Toughness as a function of edge retention (?)

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Cliff Stamp
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Toughness as a function of edge retention (?)

Postby Cliff Stamp » Thu Oct 09, 2014 10:16 am

Recently I have been doing some edge retention comparisons to look at the edge retention as a function of micro-bevel angle using the Wicked Edge 1000 grit diamond plates with a Spyderco Lum : VG-10 and a Paramilitary : S30V. I am about half way through the data now (http://www.spyderco.com/forumII/viewtop ... =2&t=65212" target="_blank) however at this stage even with the numbers being fairly rough there is an interesting question asked, or maybe point made about the relationship between toughness and edge retention. To start :

Image

That is the edge retention as a function of micro-bevel angle. Now again this is only three runs so the conclusions are not that strong (precise) but still the general trend is all that is important to this discussion here and specifically that the edge retention decreases as the micro-bevel angle increases. Now if this makes you pause then just consider the following very crude image :

Image

The edge on the left is a very low micro-bevel, the edge on the right has a very large micro-bevel angle. Both red lines are the same thickness of the apex after dulling. Which apex do you think will reach that red line faster, the high angle or the low one?

Now some people might step in here and say "But wait, if you reduce the apex angle too much at some point surely it will break off and not slowly dull?". Yes, exactly right so we have to be clear that we are talking about micro-bevel angles here which are stable .

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Here is where it gets interesting. Lets say that when you compare VG-10 vs S30V you find that if the VG-10 blade has a ~2 dps lower micro-bevel it has the same edge retention then as S30V (again, I don't have enough data to give clear numbers yet so these are just approximates at this stage). How then would you describe those two knives?

They have the same initial sharpness, the edge retention is the same, the cutting ability is the same (nearly identical both would for example slice 1/2" hemp with 4-5 lbs on a 2" draw). Well what happens is that the S30V micro-bevel is slightly more resistant to damage if you do accidentally over load it as that extra 2 dps makes it stronger/tougher.

What this means interestingly enough is that while you can just sharpen all the steels at the same micro-bevel angles, if you take advantage of the fact that in some cases S30V will have better edge retention than VG-10 this means you can run the micro-bevel a little higher and sacrifice some of that edge retention ability to make the very apex a little tougher/stronger.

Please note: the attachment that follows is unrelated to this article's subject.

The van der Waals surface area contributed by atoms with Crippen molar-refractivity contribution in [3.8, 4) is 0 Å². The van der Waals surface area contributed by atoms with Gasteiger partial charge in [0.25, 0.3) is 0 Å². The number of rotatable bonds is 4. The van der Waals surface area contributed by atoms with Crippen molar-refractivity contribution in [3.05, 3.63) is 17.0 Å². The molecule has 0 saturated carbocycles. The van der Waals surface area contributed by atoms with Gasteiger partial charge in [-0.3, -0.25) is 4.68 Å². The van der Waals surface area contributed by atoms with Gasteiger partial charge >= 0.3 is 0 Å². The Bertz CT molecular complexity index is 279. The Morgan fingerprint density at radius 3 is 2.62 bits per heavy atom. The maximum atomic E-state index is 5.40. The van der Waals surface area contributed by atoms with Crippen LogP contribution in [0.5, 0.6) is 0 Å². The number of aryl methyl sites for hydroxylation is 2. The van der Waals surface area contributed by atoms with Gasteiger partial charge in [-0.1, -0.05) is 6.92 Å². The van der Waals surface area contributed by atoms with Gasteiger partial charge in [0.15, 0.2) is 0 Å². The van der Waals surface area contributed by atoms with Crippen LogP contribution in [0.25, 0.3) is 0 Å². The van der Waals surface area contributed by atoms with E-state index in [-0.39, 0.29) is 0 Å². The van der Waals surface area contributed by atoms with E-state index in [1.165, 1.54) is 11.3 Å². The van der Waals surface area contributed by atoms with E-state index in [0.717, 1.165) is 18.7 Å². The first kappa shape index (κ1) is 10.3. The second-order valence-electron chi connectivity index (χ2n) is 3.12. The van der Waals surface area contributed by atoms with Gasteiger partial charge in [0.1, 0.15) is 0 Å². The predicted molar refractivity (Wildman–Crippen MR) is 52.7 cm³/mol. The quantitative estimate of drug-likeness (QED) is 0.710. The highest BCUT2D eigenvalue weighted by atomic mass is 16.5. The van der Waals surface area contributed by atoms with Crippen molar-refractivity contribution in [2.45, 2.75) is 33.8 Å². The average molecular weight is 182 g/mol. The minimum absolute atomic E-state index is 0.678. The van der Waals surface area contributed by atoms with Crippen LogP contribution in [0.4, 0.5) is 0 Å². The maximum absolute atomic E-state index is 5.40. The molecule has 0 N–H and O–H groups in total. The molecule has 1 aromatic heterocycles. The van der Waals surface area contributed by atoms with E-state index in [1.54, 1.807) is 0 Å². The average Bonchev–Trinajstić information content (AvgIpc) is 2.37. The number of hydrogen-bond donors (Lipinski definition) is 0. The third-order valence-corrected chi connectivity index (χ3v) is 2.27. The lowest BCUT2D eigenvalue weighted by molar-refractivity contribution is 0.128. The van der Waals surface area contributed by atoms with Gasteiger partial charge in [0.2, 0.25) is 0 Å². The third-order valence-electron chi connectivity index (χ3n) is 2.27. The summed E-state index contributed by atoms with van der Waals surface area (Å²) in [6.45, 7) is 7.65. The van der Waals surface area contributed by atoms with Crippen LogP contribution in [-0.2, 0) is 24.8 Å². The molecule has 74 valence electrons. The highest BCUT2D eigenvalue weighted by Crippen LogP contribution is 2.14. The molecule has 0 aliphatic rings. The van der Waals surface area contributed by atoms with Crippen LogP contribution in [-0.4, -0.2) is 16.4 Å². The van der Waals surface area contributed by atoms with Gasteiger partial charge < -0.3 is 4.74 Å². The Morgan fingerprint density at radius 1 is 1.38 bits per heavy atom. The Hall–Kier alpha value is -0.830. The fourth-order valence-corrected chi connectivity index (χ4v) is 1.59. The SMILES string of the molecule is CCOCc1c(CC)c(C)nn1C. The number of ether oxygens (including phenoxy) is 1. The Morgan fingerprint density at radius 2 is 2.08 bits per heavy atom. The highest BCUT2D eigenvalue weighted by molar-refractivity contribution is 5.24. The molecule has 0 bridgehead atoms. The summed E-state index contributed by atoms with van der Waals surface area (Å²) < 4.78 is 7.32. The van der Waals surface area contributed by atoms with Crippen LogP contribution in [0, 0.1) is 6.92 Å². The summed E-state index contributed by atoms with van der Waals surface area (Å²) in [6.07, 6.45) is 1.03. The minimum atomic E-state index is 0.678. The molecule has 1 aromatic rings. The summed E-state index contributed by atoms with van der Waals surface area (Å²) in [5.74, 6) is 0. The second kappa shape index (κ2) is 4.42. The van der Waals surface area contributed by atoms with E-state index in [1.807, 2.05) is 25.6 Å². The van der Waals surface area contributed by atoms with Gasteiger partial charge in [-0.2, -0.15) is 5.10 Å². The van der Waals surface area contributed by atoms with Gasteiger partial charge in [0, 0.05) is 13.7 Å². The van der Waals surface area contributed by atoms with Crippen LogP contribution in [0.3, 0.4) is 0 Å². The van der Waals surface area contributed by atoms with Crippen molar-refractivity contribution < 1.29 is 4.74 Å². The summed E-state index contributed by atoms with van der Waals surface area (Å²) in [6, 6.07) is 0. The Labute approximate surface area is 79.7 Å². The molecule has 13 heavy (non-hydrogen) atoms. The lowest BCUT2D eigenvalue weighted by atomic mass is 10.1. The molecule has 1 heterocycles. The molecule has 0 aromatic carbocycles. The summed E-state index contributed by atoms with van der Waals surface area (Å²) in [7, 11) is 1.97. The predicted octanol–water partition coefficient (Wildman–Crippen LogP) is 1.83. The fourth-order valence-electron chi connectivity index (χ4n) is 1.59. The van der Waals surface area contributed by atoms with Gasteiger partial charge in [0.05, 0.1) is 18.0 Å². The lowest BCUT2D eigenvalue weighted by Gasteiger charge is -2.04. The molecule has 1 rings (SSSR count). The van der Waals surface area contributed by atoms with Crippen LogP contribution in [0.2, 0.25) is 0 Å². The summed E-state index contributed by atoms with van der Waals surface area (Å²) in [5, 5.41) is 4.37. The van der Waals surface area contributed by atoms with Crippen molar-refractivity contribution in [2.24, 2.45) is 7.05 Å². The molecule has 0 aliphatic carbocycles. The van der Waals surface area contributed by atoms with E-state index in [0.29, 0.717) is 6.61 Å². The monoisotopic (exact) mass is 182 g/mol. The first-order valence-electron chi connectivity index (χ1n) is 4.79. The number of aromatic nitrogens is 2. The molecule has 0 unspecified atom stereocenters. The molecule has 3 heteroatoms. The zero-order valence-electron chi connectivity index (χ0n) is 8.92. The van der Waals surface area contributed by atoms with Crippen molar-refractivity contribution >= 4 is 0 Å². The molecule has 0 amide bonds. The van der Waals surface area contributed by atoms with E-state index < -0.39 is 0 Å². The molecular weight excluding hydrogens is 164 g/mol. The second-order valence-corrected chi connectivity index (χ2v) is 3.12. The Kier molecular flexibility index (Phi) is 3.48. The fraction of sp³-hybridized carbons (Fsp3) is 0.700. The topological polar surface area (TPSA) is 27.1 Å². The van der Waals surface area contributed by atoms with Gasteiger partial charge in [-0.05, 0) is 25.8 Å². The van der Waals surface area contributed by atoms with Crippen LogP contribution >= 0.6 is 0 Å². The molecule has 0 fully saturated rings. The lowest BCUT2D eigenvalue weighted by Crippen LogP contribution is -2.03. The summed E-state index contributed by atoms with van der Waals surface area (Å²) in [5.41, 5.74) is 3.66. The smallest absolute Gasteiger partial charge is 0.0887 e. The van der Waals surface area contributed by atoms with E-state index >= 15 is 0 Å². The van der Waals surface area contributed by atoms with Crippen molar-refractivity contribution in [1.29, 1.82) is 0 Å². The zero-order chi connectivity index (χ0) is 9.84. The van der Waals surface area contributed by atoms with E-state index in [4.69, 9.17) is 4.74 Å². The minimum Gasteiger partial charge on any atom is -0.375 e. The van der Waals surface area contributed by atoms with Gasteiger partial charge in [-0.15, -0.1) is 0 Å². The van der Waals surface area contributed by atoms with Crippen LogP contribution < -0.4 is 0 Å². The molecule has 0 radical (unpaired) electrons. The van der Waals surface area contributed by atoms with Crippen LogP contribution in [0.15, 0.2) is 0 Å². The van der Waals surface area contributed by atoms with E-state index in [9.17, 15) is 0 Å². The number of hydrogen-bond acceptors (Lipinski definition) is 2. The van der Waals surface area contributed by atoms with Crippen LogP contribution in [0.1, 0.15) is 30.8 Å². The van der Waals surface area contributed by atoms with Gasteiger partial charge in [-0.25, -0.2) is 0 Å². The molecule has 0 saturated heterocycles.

In this way while you could look at S30V as being having a slight advantage in edge retention over VG-10 in cutting soft materials like hemp and cardboard (which is how it is commonly done/promoted) you could also look at it as having the same edge retention on those materials but by adjusting the micro-bevel angle make the apex stronger/tougher - i.e. the steel is more durable.

Here is a funny part (to me anyway) this means that the vanadium carbides, in essence (though indirectly), make the steel stronger/tougher at the apex if you regrind the knife so as to take advantage of it.

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Now this isn't a VG-10 vs S30V issue, it holds across all steels and it is just a way to look at steels in a new way possibly. However it isn't always as easy to make this kind of comparison. For example if you try it with AEB-L vs S30V it is more complicated because AEB-L is actually stronger/tougher at the apex than S30V in thinner sections this means that if you compare them it is possible that AEB-L could have higher edge retention and apex durability at the same time. If you want to get something really interesting just try it with 420HC vs 10V and watch the numbers come out and what it says about edge retention, durability, etc. .

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Re: Toughness as a function of edge retention (?)

Postby sharpnessis » Sun Oct 12, 2014 12:18 pm

Hi cliff stamp. I tried to send a pm but not sure if it went through. Can you post some pics of your edges with these ultra low angles?

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Re: Toughness as a function of edge retention (?)

Postby gijoe945 » Sun Oct 12, 2014 1:14 pm

I think you could write a Thesis on what you know about and experiments with metallurgy. Then we could call you Doc!

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Re: Toughness as a function of edge retention (?)

Postby me2 » Sun Oct 12, 2014 1:36 pm

You already can. Cliff has been a PhD for several years now.

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Re: Toughness as a function of edge retention (?)

Postby Cliff Stamp » Mon Oct 13, 2014 5:03 am